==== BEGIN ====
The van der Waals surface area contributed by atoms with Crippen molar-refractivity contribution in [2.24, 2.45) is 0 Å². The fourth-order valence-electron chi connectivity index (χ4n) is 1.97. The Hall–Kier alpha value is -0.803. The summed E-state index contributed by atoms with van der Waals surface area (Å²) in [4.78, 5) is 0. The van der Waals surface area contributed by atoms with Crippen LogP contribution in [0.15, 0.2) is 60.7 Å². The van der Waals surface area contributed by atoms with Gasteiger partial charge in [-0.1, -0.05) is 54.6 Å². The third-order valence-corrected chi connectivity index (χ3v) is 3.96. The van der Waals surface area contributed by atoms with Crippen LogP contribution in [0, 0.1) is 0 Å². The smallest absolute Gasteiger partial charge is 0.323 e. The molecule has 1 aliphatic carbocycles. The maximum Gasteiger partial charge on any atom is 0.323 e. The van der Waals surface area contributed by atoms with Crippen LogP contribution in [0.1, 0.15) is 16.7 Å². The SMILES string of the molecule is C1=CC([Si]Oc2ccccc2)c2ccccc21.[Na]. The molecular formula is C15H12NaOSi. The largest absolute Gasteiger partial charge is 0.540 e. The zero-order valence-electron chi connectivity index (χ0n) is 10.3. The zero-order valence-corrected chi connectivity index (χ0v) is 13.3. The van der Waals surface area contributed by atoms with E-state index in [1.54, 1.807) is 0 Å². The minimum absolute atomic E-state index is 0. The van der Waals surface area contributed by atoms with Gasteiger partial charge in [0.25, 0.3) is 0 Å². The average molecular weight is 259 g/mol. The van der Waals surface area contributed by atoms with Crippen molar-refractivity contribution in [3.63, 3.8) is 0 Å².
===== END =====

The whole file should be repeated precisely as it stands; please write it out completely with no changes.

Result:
The van der Waals surface area contributed by atoms with Crippen molar-refractivity contribution in [2.24, 2.45) is 0 Å². The fourth-order valence-electron chi connectivity index (χ4n) is 1.97. The Hall–Kier alpha value is -0.803. The summed E-state index contributed by atoms with van der Waals surface area (Å²) in [4.78, 5) is 0. The van der Waals surface area contributed by atoms with Crippen LogP contribution in [0.15, 0.2) is 60.7 Å². The van der Waals surface area contributed by atoms with Gasteiger partial charge in [-0.1, -0.05) is 54.6 Å². The third-order valence-corrected chi connectivity index (χ3v) is 3.96. The van der Waals surface area contributed by atoms with Crippen LogP contribution in [0, 0.1) is 0 Å². The smallest absolute Gasteiger partial charge is 0.323 e. The molecule has 1 aliphatic carbocycles. The maximum Gasteiger partial charge on any atom is 0.323 e. The van der Waals surface area contributed by atoms with Crippen LogP contribution in [0.1, 0.15) is 16.7 Å². The SMILES string of the molecule is C1=CC([Si]Oc2ccccc2)c2ccccc21.[Na]. The molecular formula is C15H12NaOSi. The largest absolute Gasteiger partial charge is 0.540 e. The zero-order valence-electron chi connectivity index (χ0n) is 10.3. The zero-order valence-corrected chi connectivity index (χ0v) is 13.3. The van der Waals surface area contributed by atoms with E-state index in [1.54, 1.807) is 0 Å². The minimum absolute atomic E-state index is 0. The van der Waals surface area contributed by atoms with Gasteiger partial charge in [0.25, 0.3) is 0 Å². The average molecular weight is 259 g/mol. The van der Waals surface area contributed by atoms with Crippen molar-refractivity contribution in [3.63, 3.8) is 0 Å².